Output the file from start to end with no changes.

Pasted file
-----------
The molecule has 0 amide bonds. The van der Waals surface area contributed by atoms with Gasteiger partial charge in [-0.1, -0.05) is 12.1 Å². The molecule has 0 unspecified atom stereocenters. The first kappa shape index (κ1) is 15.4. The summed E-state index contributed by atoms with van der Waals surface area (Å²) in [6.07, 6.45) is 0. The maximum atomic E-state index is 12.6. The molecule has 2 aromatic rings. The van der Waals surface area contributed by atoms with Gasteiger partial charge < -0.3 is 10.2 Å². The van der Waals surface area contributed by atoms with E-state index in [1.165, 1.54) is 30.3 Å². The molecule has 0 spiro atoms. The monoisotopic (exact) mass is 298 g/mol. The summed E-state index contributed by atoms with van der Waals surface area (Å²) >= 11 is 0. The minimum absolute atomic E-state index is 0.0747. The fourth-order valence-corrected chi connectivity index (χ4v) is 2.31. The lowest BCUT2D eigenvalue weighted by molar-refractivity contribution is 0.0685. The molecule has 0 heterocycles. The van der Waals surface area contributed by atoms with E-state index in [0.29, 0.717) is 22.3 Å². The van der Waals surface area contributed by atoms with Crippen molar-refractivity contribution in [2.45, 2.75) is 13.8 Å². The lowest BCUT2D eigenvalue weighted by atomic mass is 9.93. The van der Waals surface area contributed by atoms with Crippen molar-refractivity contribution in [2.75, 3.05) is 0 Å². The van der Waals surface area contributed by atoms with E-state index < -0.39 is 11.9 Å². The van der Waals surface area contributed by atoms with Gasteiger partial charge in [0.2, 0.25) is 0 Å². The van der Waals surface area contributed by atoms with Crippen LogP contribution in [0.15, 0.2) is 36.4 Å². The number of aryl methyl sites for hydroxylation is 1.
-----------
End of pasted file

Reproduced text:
The molecule has 0 amide bonds. The van der Waals surface area contributed by atoms with Gasteiger partial charge in [-0.1, -0.05) is 12.1 Å². The molecule has 0 unspecified atom stereocenters. The first kappa shape index (κ1) is 15.4. The summed E-state index contributed by atoms with van der Waals surface area (Å²) in [6.07, 6.45) is 0. The maximum atomic E-state index is 12.6. The molecule has 2 aromatic rings. The van der Waals surface area contributed by atoms with Gasteiger partial charge < -0.3 is 10.2 Å². The van der Waals surface area contributed by atoms with E-state index in [1.165, 1.54) is 30.3 Å². The molecule has 0 spiro atoms. The monoisotopic (exact) mass is 298 g/mol. The summed E-state index contributed by atoms with van der Waals surface area (Å²) >= 11 is 0. The minimum absolute atomic E-state index is 0.0747. The fourth-order valence-corrected chi connectivity index (χ4v) is 2.31. The lowest BCUT2D eigenvalue weighted by molar-refractivity contribution is 0.0685. The molecule has 0 heterocycles. The van der Waals surface area contributed by atoms with E-state index in [0.29, 0.717) is 22.3 Å². The van der Waals surface area contributed by atoms with Crippen molar-refractivity contribution in [2.45, 2.75) is 13.8 Å². The lowest BCUT2D eigenvalue weighted by atomic mass is 9.93. The van der Waals surface area contributed by atoms with Crippen molar-refractivity contribution in [2.75, 3.05) is 0 Å². The van der Waals surface area contributed by atoms with E-state index < -0.39 is 11.9 Å². The van der Waals surface area contributed by atoms with Gasteiger partial charge in [0.2, 0.25) is 0 Å². The van der Waals surface area contributed by atoms with Crippen LogP contribution in [0.15, 0.2) is 36.4 Å². The number of aryl methyl sites for hydroxylation is 1.